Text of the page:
Jill Fisher: “We try to do a number of activities to meet a number of needs of the bereaved.”

Onja Grad: “[The response] has to be right away.”

Diane Sands: “Schools are much more careful. Families are more thoughtful and respectful to the community. We can rely on folk to be more thoughtful.”

As in many provocative discussions attendees raised additional questions:

· How can we be proactive in our efforts with families and communities so they understand the risks?
· Knowing that it is never anyone’s intention to cause additional harm, how do we explain to families that there is a risk in doing things the way they planned?
· Many families, including my own, have a huge desire to do prevention work right away, and yet without proper time to grieve and heal sometimes these efforts crash and burn, causing additional hardship. How can we counsel people to heal first and engage in prevention activities later?
· How do we support people in bereavement when we are not of the grieving family’s culture?
· How do we promote young people’s safety while giving them the space to grieve in their own way, which often includes very public expressions through social media? For instance, youth sometimes post on their deceased friend’s Facebook page. Sometimes the outpouring reflects their grief at the loss like a public shrine of flowers and stuffed animials might. Others post comments like “you are now in a better place,” thereby romanticizing the death and minimizing the tragedy.

The general consensus of the group was that both honoring loss and preventing contagion are possible. With outreach to new survivors and supportive instruction about preventing contagion, we can allow a safe space for the bereaved to mourn and direct the grief energy so that risk factors for contagion are minimized.

[To watch this Part I of the discussion: ]

How do we balance getting a familiar sense of normalcy with the acknowledgement of significance to a community that has been deeply affected by a suicide loss? 
This question revolves around a community response to suicide. We noted that returning to a previous routine can be grounding for many after a trauma; it offers structure and a sense of familiarity. Nevertheless, moving too quickly or too completely to “business as usual” can make those closest to the loss feel discounted.

We also acknowledged that in larger systems and communities there will often be many people who are not affected at all by the death, and if we go in “all guns blazing” we can do harm.

Many cited George Bonanno’s work (Bonanno, 2004) on resiliency after trauma and emphasized the potential strength of the human spirit and the power of communities pulling together after a loss like suicide. The key to finding the right balance revolved around framing the interventions as choices with the understanding that different survivors need different things at different points in their grief journey. Jill Fisher called her approach an invitation of the “lightest touch” so that what we offer won’t interfere with the natural resilience that exists.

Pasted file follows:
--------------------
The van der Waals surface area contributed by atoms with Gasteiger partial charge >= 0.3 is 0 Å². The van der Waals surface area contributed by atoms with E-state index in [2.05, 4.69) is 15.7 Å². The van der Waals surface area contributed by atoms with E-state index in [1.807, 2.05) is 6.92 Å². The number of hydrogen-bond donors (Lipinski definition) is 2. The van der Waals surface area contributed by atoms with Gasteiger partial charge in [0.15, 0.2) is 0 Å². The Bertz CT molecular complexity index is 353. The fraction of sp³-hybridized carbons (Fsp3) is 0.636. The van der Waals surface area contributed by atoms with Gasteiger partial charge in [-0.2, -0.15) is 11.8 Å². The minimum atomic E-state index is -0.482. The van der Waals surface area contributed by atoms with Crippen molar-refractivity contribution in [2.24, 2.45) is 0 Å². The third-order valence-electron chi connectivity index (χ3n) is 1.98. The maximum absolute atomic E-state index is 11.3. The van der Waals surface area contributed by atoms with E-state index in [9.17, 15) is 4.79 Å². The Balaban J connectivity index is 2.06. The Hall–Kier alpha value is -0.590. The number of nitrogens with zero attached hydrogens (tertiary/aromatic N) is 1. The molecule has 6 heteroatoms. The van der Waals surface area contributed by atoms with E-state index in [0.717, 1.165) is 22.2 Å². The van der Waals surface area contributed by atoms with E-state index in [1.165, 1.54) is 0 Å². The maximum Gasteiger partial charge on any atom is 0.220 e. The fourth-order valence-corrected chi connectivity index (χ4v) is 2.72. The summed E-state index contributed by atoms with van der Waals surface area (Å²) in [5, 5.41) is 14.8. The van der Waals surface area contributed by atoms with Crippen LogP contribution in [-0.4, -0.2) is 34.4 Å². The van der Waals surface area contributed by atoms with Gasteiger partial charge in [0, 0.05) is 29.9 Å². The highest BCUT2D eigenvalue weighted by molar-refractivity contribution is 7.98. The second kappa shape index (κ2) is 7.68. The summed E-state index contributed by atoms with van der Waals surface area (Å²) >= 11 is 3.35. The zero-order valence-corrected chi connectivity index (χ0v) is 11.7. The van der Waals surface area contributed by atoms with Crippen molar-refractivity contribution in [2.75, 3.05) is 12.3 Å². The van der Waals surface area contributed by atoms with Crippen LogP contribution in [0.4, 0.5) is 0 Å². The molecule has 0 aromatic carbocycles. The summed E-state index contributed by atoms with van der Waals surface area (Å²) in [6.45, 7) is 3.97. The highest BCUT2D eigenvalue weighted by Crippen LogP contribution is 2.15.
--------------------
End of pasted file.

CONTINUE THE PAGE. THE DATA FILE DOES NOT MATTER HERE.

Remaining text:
As Jill noted, “After a suicide you find police, criminal investigators, medical rescue professionals, coroners — up to 10 people in your home — that you have no right to say ‘no’ to. You are invaded. We want to make sure that the bereavement support is a choice you’ve made.”

The group also explored the reality that not all suicide deaths impact communities in the same way. For instance a school that has been rocked by multiple deaths usually experiences heightened anxiety and fear as rumors escalate. For these communities, “returning to normal” might require more conversations of assurance.

One participant described this particular tension in postvention: “Grief is a natural process, and when you put shutters around it, damage can be done. The bereaved will let you know what they need; our role is to support them.”

While the cultures and languages of this diverse group of experts varied, the themes of the challenges were similar. By sharing lessons learned and stories of success, we forged a solidarity in our efforts to support people bereaved by suicide.

Bonanno, G. (2004). Loss, trauma, and human resilience: Have we underestimated the human capacity to thrive after extremely aversive events? American Psychologist, 59(1), 20-28.

Sally Spencer-Thomas is CEO and co-founder, Carson J Spencer Foundation, founded after the suicide of her brother. The foundation is known for preventing suicide in the workplace, coaching youth social entrepreneurs to be the next generation of suicide prevention advocates, and supporting the bereaved. She is AAS Survivor Division Chair.

"Reposted with permission from the American Association for Suicidology" follow
this link to see the article in Newslink.